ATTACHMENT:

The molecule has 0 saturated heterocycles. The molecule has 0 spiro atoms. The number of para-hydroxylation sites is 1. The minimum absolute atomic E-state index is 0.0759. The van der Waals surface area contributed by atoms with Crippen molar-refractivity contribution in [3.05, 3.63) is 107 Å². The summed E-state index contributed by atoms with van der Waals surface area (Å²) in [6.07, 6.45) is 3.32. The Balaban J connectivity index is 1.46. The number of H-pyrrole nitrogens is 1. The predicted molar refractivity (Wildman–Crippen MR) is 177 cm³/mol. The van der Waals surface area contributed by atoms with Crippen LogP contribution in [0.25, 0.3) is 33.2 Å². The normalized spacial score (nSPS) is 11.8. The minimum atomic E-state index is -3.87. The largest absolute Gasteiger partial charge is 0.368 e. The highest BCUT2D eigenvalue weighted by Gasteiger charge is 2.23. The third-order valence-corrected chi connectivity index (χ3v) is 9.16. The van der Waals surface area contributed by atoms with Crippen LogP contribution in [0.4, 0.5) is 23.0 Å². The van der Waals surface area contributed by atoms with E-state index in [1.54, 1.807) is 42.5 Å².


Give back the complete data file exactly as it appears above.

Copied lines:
The molecule has 0 saturated heterocycles. The molecule has 0 spiro atoms. The number of para-hydroxylation sites is 1. The minimum absolute atomic E-state index is 0.0759. The van der Waals surface area contributed by atoms with Crippen molar-refractivity contribution in [3.05, 3.63) is 107 Å². The summed E-state index contributed by atoms with van der Waals surface area (Å²) in [6.07, 6.45) is 3.32. The Balaban J connectivity index is 1.46. The number of H-pyrrole nitrogens is 1. The predicted molar refractivity (Wildman–Crippen MR) is 177 cm³/mol. The van der Waals surface area contributed by atoms with Crippen LogP contribution in [0.25, 0.3) is 33.2 Å². The normalized spacial score (nSPS) is 11.8. The minimum atomic E-state index is -3.87. The largest absolute Gasteiger partial charge is 0.368 e. The highest BCUT2D eigenvalue weighted by Gasteiger charge is 2.23. The third-order valence-corrected chi connectivity index (χ3v) is 9.16. The van der Waals surface area contributed by atoms with Crippen LogP contribution in [0.4, 0.5) is 23.0 Å². The van der Waals surface area contributed by atoms with E-state index in [1.54, 1.807) is 42.5 Å².